My daughter June loves books. When she first started walking, her favorite book was Jules Verne’s From the Earth to the Moon. I know this because she kept swiping it off the shelf and biting it.

Now as she is older, she likes to take them off the shelf and distribute them about the house. Sometimes she puts them in our bed. Every night she has at least a dozen scattered across her as she sleeps when I go to check on her before bed.

Earlier this week my wife and I moved our youngest daughter Clara into June’s room. Clara is almost eleven months old and they get along fairly well. I also believe Clara will share the same passion, as you can see it clearly displayed below. Okay, her sister might have helped.

Happy reading and writing.

Cheers,

Bob

The Dust Jacket of Calelleth

The Seige of Calelleth

Yesterday (see here), I promised to post the synopsis of my book as I continue to work through sections of my proposal. I am pleased to say I got a bit closer to the place I wanted to be, though there is always a (perhaps obsessive) need for the writer to refine and improve.

I have to admit I was a bit depressed by the perpetual mustering of strength  my synopsis required. I was trying so hard and focusing all of my energy on writing a synopsis that is good and gripping and inviting that I nearly tired of writing altogether.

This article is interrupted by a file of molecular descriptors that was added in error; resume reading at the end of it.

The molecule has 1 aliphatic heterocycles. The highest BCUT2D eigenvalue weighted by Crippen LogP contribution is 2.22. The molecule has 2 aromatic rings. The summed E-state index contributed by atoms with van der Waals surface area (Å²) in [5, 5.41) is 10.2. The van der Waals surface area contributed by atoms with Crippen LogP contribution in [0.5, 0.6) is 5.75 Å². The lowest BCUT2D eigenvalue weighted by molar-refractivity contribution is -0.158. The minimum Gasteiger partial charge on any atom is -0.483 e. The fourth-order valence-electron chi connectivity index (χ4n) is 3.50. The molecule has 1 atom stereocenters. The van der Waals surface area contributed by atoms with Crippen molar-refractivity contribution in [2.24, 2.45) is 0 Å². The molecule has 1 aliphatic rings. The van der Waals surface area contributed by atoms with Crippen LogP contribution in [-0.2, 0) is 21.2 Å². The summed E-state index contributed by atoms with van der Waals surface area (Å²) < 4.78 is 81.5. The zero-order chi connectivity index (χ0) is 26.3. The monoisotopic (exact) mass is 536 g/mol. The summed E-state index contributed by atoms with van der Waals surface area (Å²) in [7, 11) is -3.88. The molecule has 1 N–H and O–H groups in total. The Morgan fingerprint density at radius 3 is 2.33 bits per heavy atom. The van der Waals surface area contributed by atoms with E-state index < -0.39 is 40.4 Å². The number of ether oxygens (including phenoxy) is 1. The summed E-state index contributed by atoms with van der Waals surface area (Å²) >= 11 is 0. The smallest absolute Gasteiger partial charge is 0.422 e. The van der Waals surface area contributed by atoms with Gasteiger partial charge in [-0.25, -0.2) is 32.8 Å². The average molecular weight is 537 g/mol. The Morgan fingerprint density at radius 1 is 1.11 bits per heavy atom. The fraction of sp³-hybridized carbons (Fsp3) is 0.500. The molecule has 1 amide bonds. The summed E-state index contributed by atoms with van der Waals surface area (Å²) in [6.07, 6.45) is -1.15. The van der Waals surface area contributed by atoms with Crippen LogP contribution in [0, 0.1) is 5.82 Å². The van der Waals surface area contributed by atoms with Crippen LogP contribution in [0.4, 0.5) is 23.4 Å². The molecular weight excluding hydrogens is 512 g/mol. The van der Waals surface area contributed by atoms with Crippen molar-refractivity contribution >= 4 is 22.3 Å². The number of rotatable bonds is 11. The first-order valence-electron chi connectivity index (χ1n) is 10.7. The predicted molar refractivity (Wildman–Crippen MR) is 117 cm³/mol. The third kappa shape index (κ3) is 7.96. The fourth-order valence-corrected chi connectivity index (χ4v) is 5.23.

Now, I know it is only a couple of hundred words but I am proud of them. Proud enough to hope that the thrill of finishing this portion of my proposal will be able to carry me through the next. I also hope it offers a potent enough spell to banish that depressive Bob that rears his ugly head every now and again to tell me I’m not cut out for this. You can go to seed, dear friend. This novelist no longer needs you.

Custos is a Humili – both farmer and volunteer in the Calellethian guard. Though war hasn’t happened for centuries, opportunities abound for a young man to display his talent with the sword and bow during the Harvest Celebration. However, before Custos is able to participate, he is chosen to fill a revered post that becomes available once in a generation: The Guardian, the protector of the future Sage of Calelleth.  

After Hailea is elected Sage in Waiting, but before the people of Calelleth discover they are not alone in the world, she befriends her bodyguard Custos and together they uncover a nasty secret buried beneath the city: a labyrinth of passageways leading to ancient ruins and piles of decayed bodies.

As Custos and Hailea struggle with the gravity of this discovery amid the political squabbles and backstabbings that usually encompass their daily life, an innumerable army arrives at the Calellethian gates demanding to have their captive families released to the utter bewilderment of the city leaders.

Will Custos and Hailea be able to devise a plan to appease the ferocious force in order to save Calelleth? Or will the city of Calelleth and its inept army be obliterated by the consequences of a forgotten past?

Keep Writing.

Cheers,

Bob